Strange Cousins

Posted: July 20th, 2010 under photography, Wildlife.
Tags: , ,

Today when hanging up the wash, I spotted something small on the end of a clothespin that was hanging upside down from the line.   It was the same mottled dull gray-brown as the clothespin itself, and it was between the V of the angled ends.  I carefully removed the clothespin from the line and put it on the table, then went to get my camera.   After a fruitless search for the macro lens (I put it somewhere safe.  Very safe.   Too safe)  I had to use the zoom lens, which is a sort of zoom macro but won’t focus closer than about 18 inches. 

The insect is facing left, under the clothespin arm, clinging with its little striped legs to the clothespin.   It is perfectly camouflaged against the weathered, aged wood of the clothespin.  On rough bark, I would not have spotted it.   It stayed on the clothespin all day, resisting gentle attempts to get it to move to another surface where photography would be easier.  (Between the “arms” of a clothespin is not an easy place to shoot!)

Later, I was able to place it in the slanting light of afternoon sun and got a better picture of the dorsal surface:

In this image you can easily see the pattern on the “back, and the little bumps–they also show in the insect’s shadow, to the right.   I believe I can see antennae trailing back over the dorsum…and some moths have antennae like that, but they don’t have legs like this (I don’t think.)   On the other hand, leaf-hoppers usually have antenna angled forward (if those things on the back are antennae and not more camouflage.)

If this is a leafhopper (no, I haven’t sent the photos to BugGuide yet…I’ll be doing a more thorough hunt for the macro lens in hopes of finding it, and the insect, tomorrow) then it’s a distant cousin to this much more familiar critter:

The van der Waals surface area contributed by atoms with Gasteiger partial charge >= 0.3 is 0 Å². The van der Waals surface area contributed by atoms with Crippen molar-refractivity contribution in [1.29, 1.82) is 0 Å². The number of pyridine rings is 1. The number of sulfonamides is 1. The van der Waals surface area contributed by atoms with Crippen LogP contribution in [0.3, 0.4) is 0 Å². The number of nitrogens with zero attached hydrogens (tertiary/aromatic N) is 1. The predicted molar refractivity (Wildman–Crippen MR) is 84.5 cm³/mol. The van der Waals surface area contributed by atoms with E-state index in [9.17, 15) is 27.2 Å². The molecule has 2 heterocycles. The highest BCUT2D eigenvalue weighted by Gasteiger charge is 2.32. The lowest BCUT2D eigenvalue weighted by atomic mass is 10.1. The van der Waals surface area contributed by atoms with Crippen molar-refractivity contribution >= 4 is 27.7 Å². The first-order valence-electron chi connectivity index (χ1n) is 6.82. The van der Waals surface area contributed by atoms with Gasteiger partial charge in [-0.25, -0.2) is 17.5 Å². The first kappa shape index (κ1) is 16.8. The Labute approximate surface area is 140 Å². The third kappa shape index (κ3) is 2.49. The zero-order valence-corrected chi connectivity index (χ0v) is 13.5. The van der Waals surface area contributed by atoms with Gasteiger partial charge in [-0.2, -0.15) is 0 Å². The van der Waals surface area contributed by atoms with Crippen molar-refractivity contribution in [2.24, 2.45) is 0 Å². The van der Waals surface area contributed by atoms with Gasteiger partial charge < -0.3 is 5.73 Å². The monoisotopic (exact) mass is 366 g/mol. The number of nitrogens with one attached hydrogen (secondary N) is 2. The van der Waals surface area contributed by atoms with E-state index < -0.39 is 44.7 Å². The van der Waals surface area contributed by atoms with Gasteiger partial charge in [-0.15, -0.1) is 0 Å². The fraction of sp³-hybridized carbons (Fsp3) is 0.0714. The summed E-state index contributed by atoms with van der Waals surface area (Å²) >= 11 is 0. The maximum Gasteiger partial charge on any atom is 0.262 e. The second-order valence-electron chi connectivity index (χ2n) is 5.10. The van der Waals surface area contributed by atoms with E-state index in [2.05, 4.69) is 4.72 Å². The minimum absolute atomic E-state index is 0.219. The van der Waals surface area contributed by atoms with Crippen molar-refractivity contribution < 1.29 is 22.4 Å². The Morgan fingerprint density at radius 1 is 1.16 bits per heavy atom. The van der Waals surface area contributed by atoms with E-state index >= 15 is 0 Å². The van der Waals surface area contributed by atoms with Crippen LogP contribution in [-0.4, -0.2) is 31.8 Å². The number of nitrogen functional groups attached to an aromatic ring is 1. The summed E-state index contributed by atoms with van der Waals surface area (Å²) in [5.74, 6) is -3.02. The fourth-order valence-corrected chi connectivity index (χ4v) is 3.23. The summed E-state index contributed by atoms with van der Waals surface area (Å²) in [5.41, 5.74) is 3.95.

Tibicen superba on window screen

The cicadas are making the yard far less peaceful than it was a few weeks ago.  East and north of here, Mississippi kites harvest cicadas, but here we have to wait for the arrival of “Cicada Killer” wasps–big scary looking wasps that are large and strong enough to carry off a struggling cicada and stuff it in a burrow to feed their young.


  • Comment by Steve Willson — July 21, 2010 @ 5:07 am


    I can’t put a name to it, but I’ve seen moths like this before. It takes a great deal of prodding to get them to move. When they finally take wing they zip off a lot faster than expected.

  • Comment by elizabeth — July 21, 2010 @ 7:37 am


    So…you’re thinking moth, too? I’m about to send off these two images and another to BugGuide. Just spent some time looking at the pages of micro-moth pictures–didn’t find it, but if it says “moth” to you then I have to relabel a lot of cropped images initially marked “leafhopper.” I measured the width of the clothespin this morning (critter was gone, of course) at 9mm. So it would’ve been in the 12-14mm range in length. I have a couple of shots of it positioned across the clothespin tip, with its front end extending about 1/3 beyond.

  • Comment by cdozo — July 21, 2010 @ 8:22 am


  • Comment by elizabeth — July 21, 2010 @ 8:45 am